If the chart is correct, spending on IRS administration has increased, but only gradually, while the amounts disbursed under refundable tax credits have exploded.
Anyway, it doesn't change my opinion that with a budget of over $7 billion for new information technology for the period 2012 through 2014, it's pretty hard to believe that the IRS' professed inability to retain and recover its employees' emails is due to under-funding.
I wish I had seen this post last week because it would have been a fitting subject for the 4th of July, but better late than never. It’s about the tradition of putting yellow fringe on the U. S. flag.
The upshot of it is, as the title of the post suggests, that the fringe has no significance. The Attorney General of the United States said so in 1925. I’m pretty sure this was covered in my Boy Scout flag training.
The line item for “Total IT Investments” in the IRS budget for the current year is more than $2.4 billion. $2,408,245,000, to be exact.
Don’t just take the Cato Institute’s word for it. You can see it for yourself here (pdf; p.149).
That’s total information technology investments, which I take to mean new information technology. In other words, the IRS is buying more than $2.4 billion worth of new information technology systems and equipment this year.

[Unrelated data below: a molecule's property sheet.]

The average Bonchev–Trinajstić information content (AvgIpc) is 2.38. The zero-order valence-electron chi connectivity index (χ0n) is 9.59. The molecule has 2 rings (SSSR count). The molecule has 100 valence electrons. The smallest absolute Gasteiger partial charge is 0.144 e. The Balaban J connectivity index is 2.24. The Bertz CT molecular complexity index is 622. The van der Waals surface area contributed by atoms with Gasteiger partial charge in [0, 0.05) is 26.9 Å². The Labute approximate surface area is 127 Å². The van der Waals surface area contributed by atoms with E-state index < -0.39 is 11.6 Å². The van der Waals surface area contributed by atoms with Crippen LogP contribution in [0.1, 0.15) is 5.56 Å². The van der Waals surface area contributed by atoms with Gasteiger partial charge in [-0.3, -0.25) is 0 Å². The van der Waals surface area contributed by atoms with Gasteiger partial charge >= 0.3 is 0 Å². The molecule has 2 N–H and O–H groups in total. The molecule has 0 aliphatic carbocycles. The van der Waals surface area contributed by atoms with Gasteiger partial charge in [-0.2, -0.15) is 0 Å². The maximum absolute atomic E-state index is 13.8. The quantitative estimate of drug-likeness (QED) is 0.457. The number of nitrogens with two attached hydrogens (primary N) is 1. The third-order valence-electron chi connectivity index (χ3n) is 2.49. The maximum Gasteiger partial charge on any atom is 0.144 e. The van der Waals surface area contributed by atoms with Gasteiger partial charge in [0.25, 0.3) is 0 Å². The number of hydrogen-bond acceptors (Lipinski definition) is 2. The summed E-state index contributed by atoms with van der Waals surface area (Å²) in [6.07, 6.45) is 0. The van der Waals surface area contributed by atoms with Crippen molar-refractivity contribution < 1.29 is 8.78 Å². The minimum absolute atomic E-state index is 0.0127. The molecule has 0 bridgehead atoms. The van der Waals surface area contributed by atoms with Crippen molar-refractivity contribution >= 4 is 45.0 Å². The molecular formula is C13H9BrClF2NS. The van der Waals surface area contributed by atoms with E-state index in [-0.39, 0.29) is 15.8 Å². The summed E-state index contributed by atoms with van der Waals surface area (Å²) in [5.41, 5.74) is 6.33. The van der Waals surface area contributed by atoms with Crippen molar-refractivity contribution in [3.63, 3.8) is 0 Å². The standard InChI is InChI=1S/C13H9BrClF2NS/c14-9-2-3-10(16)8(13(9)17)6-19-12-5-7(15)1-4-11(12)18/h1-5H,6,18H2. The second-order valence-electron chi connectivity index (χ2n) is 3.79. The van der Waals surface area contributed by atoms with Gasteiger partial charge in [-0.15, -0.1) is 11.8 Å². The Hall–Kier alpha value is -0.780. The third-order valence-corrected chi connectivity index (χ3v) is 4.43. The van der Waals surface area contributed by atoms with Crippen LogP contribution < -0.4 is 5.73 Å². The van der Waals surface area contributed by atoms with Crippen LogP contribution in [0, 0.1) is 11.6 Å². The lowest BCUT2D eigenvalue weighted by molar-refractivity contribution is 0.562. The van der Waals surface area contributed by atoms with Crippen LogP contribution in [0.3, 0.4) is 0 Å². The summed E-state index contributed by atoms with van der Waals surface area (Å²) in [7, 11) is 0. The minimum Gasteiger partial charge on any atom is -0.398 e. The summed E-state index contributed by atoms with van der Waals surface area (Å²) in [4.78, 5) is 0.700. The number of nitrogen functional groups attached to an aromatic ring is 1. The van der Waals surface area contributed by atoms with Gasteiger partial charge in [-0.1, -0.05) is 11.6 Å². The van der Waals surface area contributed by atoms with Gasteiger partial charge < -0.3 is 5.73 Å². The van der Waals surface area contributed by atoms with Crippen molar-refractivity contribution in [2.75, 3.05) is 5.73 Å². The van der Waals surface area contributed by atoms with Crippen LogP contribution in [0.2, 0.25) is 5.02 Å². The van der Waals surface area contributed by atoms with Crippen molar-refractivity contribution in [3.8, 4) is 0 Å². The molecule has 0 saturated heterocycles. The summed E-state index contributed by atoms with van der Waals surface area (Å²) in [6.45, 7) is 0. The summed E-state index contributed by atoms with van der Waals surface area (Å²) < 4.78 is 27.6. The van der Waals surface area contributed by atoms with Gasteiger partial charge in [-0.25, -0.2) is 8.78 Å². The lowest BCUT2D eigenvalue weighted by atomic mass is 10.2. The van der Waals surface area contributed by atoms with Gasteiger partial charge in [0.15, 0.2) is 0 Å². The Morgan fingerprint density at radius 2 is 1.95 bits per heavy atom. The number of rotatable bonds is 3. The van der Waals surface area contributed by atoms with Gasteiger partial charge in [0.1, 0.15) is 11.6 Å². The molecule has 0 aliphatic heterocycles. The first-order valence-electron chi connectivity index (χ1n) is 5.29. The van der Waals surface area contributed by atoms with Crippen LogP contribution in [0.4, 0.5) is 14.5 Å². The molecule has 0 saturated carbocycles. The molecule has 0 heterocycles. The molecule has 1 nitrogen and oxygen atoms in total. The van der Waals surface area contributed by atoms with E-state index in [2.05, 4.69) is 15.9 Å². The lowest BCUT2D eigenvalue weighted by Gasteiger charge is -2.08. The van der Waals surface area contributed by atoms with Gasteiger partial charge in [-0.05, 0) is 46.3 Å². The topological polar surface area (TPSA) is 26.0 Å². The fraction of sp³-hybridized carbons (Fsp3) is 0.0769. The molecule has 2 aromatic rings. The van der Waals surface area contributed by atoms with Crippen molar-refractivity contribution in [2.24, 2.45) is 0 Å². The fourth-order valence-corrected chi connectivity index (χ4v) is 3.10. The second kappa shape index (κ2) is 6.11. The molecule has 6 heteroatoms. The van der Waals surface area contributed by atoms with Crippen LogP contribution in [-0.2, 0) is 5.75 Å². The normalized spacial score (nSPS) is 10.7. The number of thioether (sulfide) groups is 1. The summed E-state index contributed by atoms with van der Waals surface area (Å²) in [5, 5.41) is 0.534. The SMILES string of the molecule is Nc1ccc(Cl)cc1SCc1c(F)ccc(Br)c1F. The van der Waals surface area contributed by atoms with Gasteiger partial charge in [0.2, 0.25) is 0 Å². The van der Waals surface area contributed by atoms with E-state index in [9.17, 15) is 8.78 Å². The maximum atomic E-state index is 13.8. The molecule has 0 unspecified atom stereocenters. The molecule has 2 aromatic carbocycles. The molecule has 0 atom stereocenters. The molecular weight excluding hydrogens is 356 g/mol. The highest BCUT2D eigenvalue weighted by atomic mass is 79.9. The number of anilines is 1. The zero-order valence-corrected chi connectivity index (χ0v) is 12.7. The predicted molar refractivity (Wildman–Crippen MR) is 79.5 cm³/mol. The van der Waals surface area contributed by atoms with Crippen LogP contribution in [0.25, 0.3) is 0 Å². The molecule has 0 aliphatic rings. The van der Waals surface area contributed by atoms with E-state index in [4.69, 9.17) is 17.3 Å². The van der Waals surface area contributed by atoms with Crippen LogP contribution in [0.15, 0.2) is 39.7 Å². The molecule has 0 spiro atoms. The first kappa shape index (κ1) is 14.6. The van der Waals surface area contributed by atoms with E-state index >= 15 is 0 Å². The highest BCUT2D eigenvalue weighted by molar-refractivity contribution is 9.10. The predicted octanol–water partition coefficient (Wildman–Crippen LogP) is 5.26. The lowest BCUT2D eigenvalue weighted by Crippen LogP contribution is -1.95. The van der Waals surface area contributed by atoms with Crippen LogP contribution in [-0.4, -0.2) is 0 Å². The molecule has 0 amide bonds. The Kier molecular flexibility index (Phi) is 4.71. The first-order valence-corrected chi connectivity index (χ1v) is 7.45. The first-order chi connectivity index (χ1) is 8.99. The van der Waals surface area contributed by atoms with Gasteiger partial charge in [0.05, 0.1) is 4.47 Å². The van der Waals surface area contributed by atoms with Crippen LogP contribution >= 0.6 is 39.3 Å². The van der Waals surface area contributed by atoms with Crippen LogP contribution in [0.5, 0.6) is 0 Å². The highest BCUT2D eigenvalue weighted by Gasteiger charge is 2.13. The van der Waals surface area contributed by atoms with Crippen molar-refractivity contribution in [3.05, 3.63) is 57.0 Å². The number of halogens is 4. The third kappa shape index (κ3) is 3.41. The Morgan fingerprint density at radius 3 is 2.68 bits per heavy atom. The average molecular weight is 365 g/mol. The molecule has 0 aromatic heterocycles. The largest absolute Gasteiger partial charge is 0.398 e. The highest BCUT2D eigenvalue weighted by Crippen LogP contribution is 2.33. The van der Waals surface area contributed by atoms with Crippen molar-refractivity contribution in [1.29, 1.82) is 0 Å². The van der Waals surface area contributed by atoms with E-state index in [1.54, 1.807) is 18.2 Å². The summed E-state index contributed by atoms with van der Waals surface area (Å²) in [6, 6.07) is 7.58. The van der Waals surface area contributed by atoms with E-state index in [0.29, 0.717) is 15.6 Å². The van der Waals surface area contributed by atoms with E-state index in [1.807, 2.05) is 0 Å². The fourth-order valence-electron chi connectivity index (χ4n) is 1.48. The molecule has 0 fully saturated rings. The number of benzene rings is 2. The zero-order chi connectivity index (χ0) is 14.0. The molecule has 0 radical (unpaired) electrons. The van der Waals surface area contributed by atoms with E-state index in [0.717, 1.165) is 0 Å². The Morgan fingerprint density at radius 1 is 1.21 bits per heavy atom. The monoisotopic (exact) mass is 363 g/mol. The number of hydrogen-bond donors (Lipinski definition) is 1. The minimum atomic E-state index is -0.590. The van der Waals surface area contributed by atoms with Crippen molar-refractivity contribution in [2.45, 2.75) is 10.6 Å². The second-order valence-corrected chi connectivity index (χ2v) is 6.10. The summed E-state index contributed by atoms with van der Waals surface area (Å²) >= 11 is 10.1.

How does that compare with the last two years? Again, see for yourself: total information technology investments were $2,478,063,000 in 2012, and $2,284,828,000 in 2013. That adds up to over $7 billion the IRS will have spent on new information technology in the three year period from 2012 through 2014.
Sorry, but with budget figures like those, I just find it a little hard to believe that the problems at the IRS are a result of it being under-funded.
Ok, so this post has a chart that indicates that the budget for the IRS has actually gone down steadily since 2010. That seems inconsistent with the chart that I blogged yesterday, which indicates that IRS funding this year is above where it was in 2010, despite a drop in the interim.
I do note, for what it’s worth, that the first chart says it reflects spending, while the second one says it shows discretionary funding, so the two charts could be referring to two different measurements.
Even if the second chart is right, however, it starts with 2010, and therefore doesn’t contradict my point that the drop in 2011-2012 didn’t even reduce the IRS’ spending/budget below the level that existed just two years earlier, in 2009.
The contents of this blog, this web site, and any writings by me that are linked here, are all my personal commentary. None of it is intended to be legal advice for your situation.